Asia becomes a beautiful and vibrant sea of red and gold as we celebrate Chinese New Year.
As a newcomer to Singapore, learning about the significance of Chinese New Year (CNY) has been a fascinating insight into Chinese culture. And as a designer, it’s been interesting to observe how modern brands have translated traditional stories and motifs into their products and communications. We’re now entering the Year of the Snake, an animal signifying wisdom and business nouse, and it’s no surprise that there have been plenty of reptiles slithering around. From the cute and cuddly to the sleek and sophisticated, brands seem to be putting their own spin on this year’s zodiac. Most popular sports retailers have released a snake inspired shoe for the season which reflects their own brand personality. Nike for example, released an ever-so-serious looking pair of black-adder pumps, while Stussy’s snake inspired collection is true to their streetwear style.
In Chinese culture, colours are considered auspicious or inauspicious. Red and gold symbolize good fortune, joy, wealth and prosperity, so it’s little wonder that most limited edition packaging at CNY is a beauty parade in this colour combination. Calvin Klein, for example, produced a truly lucky pair of undies – a red and gold pair that featured a cheeky gold snake slithering up the side. While some brands sensitively integrate the colours into their palette without compromising their identity, others appear like a brand simply trying on new clothes for the sake of pleasing others.
Many brands are similarly guilty of caricaturing traditional motifs, like the beautiful Chinese paper cut illustration, with little consideration of how it relates to the brand itself. Coca-Cola on the other hand, have used this style as a reference, executing it in their own unique way to deliver their consistent story about happiness in the context of Chinese New Year.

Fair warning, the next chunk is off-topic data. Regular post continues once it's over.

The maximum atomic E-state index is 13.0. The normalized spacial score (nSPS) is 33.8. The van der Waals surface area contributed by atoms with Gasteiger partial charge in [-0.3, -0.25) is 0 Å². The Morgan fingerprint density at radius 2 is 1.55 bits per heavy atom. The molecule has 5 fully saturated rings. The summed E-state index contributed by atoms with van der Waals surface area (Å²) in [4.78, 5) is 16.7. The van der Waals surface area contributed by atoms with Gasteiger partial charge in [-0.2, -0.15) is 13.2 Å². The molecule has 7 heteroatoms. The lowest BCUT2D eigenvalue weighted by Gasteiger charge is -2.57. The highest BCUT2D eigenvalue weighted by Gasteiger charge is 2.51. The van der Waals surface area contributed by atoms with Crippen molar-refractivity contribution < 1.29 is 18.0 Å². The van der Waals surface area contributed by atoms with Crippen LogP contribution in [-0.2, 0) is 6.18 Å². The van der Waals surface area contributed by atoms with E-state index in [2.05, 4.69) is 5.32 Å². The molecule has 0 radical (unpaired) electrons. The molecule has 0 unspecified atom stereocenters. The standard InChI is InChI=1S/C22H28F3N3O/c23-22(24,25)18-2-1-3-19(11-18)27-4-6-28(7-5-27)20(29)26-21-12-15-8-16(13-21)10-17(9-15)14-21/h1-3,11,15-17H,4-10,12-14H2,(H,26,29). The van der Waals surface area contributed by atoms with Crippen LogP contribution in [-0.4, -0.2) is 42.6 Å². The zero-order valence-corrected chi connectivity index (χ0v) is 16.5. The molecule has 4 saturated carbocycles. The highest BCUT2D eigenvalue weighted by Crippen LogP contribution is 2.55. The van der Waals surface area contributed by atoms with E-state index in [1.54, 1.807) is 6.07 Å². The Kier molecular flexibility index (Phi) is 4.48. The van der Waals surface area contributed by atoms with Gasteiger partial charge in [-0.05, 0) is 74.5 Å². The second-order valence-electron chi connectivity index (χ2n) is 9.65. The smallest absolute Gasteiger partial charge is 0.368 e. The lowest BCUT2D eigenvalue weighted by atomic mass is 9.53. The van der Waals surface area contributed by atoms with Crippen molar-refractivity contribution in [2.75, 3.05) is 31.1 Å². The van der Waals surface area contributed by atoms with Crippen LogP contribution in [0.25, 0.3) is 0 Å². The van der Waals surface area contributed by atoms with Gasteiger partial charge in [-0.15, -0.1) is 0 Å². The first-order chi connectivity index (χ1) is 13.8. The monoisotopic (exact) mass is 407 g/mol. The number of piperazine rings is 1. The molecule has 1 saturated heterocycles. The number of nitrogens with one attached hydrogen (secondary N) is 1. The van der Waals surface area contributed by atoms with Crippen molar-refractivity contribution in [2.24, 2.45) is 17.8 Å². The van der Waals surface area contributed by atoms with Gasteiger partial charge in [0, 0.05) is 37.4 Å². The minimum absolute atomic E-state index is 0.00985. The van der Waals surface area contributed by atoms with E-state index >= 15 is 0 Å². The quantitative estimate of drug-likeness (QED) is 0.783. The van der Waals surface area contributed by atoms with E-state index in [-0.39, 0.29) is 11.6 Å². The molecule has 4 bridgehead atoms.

Interestingly, Rolls Royce, who last year produced the extravagant Year of the Dragon Phantom Car (which was valued at over $1.3 million and sold out within 8 weeks), decided not to produce a serpentine version this year. According to their press release, they’re very considerate of the choice of zodiac they integrate into their products and don’t see the snake as a particularly appealing animal for their market.
The most successful pieces therefore reveal a sensitivity to the underlying significance of traditional themes and interpret them according to the unique voice of the brand. Topshop for example, celebrated CNY for the first time this year by producing a fashion film called The Lanterns. Without featuring stereotypical symbols, the structure of the 58 second film communicates an honest respect for the traditions of its modern Chinese consumers. The brand currently has over 10 million followers on its Chinese Weibo site and is opening its first store in China in May. According to their Chief Marketing Officer, as a global brand, they recognise the importance of understanding what matters most to their consumers.
But perhaps the most considered campaign this year has come from Johnnie Walker. Whisky is a popular gift for colleagues and clients at this time of year, and the brand has certainly made the most of the opportunity. Following the dragon-inspired box sets of 2012, this year, Johnnie Walker released a collection of 12 bottles, each etched with a different zodiac. In traditional Chinese culture, the number 8 is as lucky as they come, so the brand limited the edition to only 88 bottles – all of which sold out within two weeks of the launch. Going a step further, Johnnie Walker also collaborated with three bars in Singapore to design a series of bespoke cocktails that feature their Gold Label Reserve. Respecting the significance of the colour gold, the cocktails were aptly named ‘Good as Gold’ and ‘Liquid Luck’, and infused with flavours of special significance like mandarins and plums (which signify an abundance of wealth).
When approached in a thoughtful way, events like Chinese New Year offer great opportunities for brands to reflect their customs and traditions in a way that is meaningful, both to the consumer and to the brand. Strong brands don’t simply mimic traditional motifs and dress in the right colours; they use story to make a deeper connection.
Written by Ellie Nuss